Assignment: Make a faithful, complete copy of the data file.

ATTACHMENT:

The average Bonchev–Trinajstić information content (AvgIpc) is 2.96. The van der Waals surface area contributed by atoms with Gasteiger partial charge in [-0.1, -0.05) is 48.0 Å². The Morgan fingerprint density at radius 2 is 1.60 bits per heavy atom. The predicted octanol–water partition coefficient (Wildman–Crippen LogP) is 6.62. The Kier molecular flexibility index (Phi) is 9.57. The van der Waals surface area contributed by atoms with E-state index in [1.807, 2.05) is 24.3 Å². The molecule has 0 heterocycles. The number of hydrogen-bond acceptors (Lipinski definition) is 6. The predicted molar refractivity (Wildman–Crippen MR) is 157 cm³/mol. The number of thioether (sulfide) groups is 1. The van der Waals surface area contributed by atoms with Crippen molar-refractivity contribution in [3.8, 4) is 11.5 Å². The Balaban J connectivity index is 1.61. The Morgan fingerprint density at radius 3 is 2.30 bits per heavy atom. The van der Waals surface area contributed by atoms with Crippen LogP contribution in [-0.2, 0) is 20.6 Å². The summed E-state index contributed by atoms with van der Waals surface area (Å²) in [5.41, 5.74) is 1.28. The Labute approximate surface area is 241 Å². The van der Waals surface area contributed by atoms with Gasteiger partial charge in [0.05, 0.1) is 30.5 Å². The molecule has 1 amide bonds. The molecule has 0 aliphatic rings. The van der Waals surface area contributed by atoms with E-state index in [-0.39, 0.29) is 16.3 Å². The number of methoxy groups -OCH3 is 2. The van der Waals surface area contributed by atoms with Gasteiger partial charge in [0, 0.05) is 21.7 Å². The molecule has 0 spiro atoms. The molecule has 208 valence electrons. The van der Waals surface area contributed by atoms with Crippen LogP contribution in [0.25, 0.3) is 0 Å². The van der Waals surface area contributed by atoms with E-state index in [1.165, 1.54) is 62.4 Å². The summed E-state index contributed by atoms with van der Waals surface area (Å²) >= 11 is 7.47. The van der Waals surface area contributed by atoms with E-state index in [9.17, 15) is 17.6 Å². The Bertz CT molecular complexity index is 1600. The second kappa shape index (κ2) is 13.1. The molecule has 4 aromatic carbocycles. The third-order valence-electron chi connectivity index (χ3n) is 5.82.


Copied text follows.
The average Bonchev–Trinajstić information content (AvgIpc) is 2.96. The van der Waals surface area contributed by atoms with Gasteiger partial charge in [-0.1, -0.05) is 48.0 Å². The Morgan fingerprint density at radius 2 is 1.60 bits per heavy atom. The predicted octanol–water partition coefficient (Wildman–Crippen LogP) is 6.62. The Kier molecular flexibility index (Phi) is 9.57. The van der Waals surface area contributed by atoms with E-state index in [1.807, 2.05) is 24.3 Å². The molecule has 0 heterocycles. The number of hydrogen-bond acceptors (Lipinski definition) is 6. The predicted molar refractivity (Wildman–Crippen MR) is 157 cm³/mol. The number of thioether (sulfide) groups is 1. The van der Waals surface area contributed by atoms with Crippen molar-refractivity contribution in [3.8, 4) is 11.5 Å². The Balaban J connectivity index is 1.61. The Morgan fingerprint density at radius 3 is 2.30 bits per heavy atom. The van der Waals surface area contributed by atoms with Crippen LogP contribution in [-0.2, 0) is 20.6 Å². The summed E-state index contributed by atoms with van der Waals surface area (Å²) in [5.41, 5.74) is 1.28. The Labute approximate surface area is 241 Å². The van der Waals surface area contributed by atoms with Gasteiger partial charge in [0.05, 0.1) is 30.5 Å². The molecule has 1 amide bonds. The molecule has 0 aliphatic rings. The van der Waals surface area contributed by atoms with E-state index in [-0.39, 0.29) is 16.3 Å². The number of methoxy groups -OCH3 is 2. The van der Waals surface area contributed by atoms with Gasteiger partial charge in [0, 0.05) is 21.7 Å². The molecule has 0 spiro atoms. The molecule has 208 valence electrons. The van der Waals surface area contributed by atoms with Crippen LogP contribution in [0.25, 0.3) is 0 Å². The van der Waals surface area contributed by atoms with E-state index in [1.165, 1.54) is 62.4 Å². The summed E-state index contributed by atoms with van der Waals surface area (Å²) >= 11 is 7.47. The van der Waals surface area contributed by atoms with E-state index in [9.17, 15) is 17.6 Å². The Bertz CT molecular complexity index is 1600. The second kappa shape index (κ2) is 13.1. The molecule has 4 aromatic carbocycles. The third-order valence-electron chi connectivity index (χ3n) is 5.82.